The Art and Algorithms of Freshmen Roommate Assignments
Would waking up to a table full of warm, half-empty bottles of beer, overflowing ashtrays, and chewed-up chicken wings get your day started on the wrong foot? Or would you just ignore the mess and head to class? Would finding a stranger in your room startle you? Or would you offer him a cup of coffee? With freshman classes now beginning to take shape, housing administrators at colleges nationwide are asking questions such as these in their effort to find the best roommate matches.
At the University of St. Thomas, roughly two thirds of incoming freshmen do not pre-select their roommate. Once they have submitted their housing deposits, these students are given a six-part questionnaire to determine roommate compatibility. Bryan Helminiak, associate director of residence life at the St. Paul school, said that “there really aren’t too many deal breakers when it comes to what students will accept in a roommate,” but the questionnaire tries to find out what those are.
Helminiak said that the first question asks students how important cleanliness is. Tidy students won’t long tolerate living with slobs. Typical times for going to sleep and waking up are the second and third questions. Night owls and early risers tend not to see eye to eye. The fourth question asks whether the student will likely spend most weekends on campus or away. Loneliness can make life tough for students living on their own for the first time, so St. Thomas hopes to pair individuals whose days away from class can be enjoyed together.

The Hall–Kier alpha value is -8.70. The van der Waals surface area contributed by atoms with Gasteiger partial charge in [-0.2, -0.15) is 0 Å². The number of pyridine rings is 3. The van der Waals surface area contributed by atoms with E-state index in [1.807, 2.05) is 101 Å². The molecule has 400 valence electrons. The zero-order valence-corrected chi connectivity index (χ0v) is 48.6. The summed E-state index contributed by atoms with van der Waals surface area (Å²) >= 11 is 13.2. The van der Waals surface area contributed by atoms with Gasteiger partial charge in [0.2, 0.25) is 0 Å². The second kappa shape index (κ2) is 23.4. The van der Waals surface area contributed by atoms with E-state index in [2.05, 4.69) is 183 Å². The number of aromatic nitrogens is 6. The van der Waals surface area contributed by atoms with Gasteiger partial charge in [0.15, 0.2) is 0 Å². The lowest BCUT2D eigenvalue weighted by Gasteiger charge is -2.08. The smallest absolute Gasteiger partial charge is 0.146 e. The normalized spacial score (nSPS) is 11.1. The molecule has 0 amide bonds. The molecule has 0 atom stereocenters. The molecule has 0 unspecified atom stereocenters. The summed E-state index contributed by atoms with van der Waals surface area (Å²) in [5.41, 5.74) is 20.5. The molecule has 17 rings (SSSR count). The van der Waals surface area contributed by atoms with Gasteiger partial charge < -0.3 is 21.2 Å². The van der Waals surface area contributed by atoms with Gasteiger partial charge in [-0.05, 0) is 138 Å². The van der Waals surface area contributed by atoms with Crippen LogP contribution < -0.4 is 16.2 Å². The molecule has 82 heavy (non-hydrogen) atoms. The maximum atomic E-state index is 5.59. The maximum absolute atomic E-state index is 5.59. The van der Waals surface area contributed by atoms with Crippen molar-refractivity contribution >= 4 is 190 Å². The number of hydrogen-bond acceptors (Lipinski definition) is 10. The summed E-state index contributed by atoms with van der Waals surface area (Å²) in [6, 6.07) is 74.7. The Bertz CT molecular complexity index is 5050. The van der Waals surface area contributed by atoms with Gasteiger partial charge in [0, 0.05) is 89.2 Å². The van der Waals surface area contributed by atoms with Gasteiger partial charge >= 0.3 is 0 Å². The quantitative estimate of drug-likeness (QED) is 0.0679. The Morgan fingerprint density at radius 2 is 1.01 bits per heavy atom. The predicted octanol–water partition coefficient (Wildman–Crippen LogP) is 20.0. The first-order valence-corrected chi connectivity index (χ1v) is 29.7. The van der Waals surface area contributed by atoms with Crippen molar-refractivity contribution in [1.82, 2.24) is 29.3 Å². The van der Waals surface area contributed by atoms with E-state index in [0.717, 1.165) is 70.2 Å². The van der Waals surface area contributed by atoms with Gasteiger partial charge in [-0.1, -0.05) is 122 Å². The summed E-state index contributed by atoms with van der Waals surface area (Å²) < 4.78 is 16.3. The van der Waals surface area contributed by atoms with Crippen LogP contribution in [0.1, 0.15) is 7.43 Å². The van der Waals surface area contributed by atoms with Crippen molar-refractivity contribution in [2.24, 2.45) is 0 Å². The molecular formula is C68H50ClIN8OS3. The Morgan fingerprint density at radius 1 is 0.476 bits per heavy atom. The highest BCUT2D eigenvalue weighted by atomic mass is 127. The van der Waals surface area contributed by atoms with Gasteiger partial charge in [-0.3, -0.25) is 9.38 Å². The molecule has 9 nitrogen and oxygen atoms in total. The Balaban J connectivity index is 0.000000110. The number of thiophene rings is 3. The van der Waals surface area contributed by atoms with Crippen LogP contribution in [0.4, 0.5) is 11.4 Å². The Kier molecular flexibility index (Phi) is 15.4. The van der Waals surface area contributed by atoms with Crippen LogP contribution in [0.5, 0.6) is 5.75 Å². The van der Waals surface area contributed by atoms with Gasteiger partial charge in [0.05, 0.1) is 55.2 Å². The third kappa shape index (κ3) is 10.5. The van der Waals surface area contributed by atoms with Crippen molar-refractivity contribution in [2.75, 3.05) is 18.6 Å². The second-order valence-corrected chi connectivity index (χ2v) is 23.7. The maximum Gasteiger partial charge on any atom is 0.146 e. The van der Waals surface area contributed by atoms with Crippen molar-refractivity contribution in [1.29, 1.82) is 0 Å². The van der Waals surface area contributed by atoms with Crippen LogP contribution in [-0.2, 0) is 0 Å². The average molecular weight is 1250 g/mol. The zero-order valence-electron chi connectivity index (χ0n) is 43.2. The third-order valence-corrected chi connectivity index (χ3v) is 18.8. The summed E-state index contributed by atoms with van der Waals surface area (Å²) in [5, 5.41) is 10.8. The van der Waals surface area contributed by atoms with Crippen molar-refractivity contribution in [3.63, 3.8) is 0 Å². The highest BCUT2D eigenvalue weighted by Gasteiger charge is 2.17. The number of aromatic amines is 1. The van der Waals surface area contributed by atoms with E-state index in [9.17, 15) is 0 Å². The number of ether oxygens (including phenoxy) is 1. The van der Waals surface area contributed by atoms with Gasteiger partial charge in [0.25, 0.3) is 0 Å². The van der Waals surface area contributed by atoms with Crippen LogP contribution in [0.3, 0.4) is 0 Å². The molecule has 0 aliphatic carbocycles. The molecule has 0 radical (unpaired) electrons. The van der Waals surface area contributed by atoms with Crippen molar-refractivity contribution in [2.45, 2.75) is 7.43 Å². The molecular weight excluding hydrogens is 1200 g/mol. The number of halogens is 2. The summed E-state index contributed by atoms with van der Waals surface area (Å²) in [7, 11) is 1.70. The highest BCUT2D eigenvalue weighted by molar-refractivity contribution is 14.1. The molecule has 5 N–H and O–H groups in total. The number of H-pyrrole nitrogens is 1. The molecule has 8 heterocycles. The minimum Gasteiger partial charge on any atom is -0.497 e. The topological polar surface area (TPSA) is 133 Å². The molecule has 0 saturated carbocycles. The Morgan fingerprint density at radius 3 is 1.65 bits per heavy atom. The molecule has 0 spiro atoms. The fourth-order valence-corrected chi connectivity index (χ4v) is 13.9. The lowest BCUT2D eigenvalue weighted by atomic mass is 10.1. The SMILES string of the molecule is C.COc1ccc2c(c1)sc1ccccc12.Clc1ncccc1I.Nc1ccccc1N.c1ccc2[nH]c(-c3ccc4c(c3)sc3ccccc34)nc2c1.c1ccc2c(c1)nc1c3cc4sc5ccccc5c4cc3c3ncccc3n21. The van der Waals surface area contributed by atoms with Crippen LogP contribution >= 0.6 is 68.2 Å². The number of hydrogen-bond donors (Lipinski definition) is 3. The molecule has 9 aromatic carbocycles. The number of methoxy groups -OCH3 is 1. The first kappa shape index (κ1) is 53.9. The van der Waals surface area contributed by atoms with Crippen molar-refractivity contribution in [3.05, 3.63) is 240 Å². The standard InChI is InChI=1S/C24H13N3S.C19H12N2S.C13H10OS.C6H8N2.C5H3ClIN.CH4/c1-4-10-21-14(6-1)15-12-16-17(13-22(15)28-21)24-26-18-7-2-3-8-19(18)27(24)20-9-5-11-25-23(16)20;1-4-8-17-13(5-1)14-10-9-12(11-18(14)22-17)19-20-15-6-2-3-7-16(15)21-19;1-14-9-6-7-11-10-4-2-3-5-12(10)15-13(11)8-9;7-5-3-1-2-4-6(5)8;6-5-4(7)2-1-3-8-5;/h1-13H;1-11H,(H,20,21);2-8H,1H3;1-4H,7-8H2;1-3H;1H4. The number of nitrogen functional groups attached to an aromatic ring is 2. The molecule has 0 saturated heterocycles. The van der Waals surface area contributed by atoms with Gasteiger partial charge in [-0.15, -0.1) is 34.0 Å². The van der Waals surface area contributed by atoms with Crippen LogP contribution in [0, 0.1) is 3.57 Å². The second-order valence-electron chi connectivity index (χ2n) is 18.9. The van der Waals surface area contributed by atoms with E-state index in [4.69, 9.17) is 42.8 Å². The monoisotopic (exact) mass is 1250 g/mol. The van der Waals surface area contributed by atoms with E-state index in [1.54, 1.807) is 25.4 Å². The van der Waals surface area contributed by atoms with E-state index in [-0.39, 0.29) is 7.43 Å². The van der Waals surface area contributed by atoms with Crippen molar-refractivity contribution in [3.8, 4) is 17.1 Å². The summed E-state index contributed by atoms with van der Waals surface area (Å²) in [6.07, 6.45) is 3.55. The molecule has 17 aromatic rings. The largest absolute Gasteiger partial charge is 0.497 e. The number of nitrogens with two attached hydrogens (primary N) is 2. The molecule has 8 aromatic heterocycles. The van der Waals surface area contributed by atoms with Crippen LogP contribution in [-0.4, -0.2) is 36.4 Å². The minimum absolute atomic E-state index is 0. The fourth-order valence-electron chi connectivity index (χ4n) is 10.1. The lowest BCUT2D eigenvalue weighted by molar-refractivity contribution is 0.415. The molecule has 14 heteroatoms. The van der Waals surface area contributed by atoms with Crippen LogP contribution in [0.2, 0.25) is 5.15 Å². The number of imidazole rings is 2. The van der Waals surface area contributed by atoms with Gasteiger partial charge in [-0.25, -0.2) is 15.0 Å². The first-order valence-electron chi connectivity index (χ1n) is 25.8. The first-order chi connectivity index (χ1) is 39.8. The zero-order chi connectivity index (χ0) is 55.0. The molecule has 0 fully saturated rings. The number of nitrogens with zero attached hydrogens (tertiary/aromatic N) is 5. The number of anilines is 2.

Questions five and six cover smoking and drinking. The school recognizes that smokers and non-smokers would likely not get along in close quarters; similarly, steady or heavy drinkers and those who drink little or no alcohol would also make for incompatible roommates. St. Thomas uses residential management software to sort through each student’s answers and computer algorithms help to select which students will room together.
While St. Thomas houses about 1,300 freshmen, the University of Wisconsin places nearly 6,000 new students in its 19 residence halls. Slightly more than half of incoming freshmen there use Facebook, specifically an application called RoomSync, to determine who their roommate will be. Brendon Dybdahl, director of marketing for university housing, said that RoomSync works something like an “online dating service,” which removes the college from “acting as a matchmaker.”
RoomSync gives students themselves the “tools to make the best matches,” Dybdahl said. Its questions go into further detail than those of the St. Thomas questionnaire. The Madison campus has many housing options to choose from, including building location, size and age, amenities such as air conditioning and extra closet space, proximity to classrooms based on a student’s major, and other factors in addition to roommate compatibility. By taking away from university housing staff the task of roommate selection for thousands of students, Dybdahl said that associating with RoomSync is well worth its $9,000 annual fee.
Freshmen roommates can become lifelong friends. Be honest when filling out student questionnaires, whether online or through housing offices. Help your college help you to find the right roommate.